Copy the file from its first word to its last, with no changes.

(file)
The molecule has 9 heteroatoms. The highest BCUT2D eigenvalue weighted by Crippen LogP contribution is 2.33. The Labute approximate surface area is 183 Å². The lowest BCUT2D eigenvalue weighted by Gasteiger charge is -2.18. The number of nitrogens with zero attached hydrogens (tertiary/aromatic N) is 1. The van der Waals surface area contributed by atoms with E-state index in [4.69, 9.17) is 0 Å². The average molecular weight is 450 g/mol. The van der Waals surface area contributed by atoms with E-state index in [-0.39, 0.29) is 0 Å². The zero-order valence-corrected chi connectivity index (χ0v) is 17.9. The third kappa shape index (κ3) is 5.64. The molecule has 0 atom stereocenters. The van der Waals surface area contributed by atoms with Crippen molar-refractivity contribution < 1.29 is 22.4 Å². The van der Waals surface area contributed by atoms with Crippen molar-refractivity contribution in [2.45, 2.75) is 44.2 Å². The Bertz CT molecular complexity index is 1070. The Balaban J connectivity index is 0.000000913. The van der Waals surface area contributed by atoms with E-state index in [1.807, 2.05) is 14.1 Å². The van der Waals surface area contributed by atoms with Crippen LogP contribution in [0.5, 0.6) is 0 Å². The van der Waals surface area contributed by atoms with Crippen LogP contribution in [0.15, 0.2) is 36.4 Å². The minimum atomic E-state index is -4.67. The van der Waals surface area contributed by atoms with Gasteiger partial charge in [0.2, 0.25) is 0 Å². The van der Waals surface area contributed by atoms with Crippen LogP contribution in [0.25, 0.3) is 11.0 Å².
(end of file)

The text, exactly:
The molecule has 9 heteroatoms. The highest BCUT2D eigenvalue weighted by Crippen LogP contribution is 2.33. The Labute approximate surface area is 183 Å². The lowest BCUT2D eigenvalue weighted by Gasteiger charge is -2.18. The number of nitrogens with zero attached hydrogens (tertiary/aromatic N) is 1. The van der Waals surface area contributed by atoms with E-state index in [4.69, 9.17) is 0 Å². The average molecular weight is 450 g/mol. The van der Waals surface area contributed by atoms with E-state index in [-0.39, 0.29) is 0 Å². The zero-order valence-corrected chi connectivity index (χ0v) is 17.9. The third kappa shape index (κ3) is 5.64. The molecule has 0 atom stereocenters. The van der Waals surface area contributed by atoms with Crippen molar-refractivity contribution < 1.29 is 22.4 Å². The van der Waals surface area contributed by atoms with Crippen molar-refractivity contribution in [2.45, 2.75) is 44.2 Å². The Bertz CT molecular complexity index is 1070. The Balaban J connectivity index is 0.000000913. The van der Waals surface area contributed by atoms with E-state index in [1.807, 2.05) is 14.1 Å². The van der Waals surface area contributed by atoms with Crippen LogP contribution in [0.5, 0.6) is 0 Å². The van der Waals surface area contributed by atoms with Crippen LogP contribution in [0.15, 0.2) is 36.4 Å². The minimum atomic E-state index is -4.67. The van der Waals surface area contributed by atoms with Gasteiger partial charge in [0.2, 0.25) is 0 Å². The van der Waals surface area contributed by atoms with Crippen LogP contribution in [0.25, 0.3) is 11.0 Å².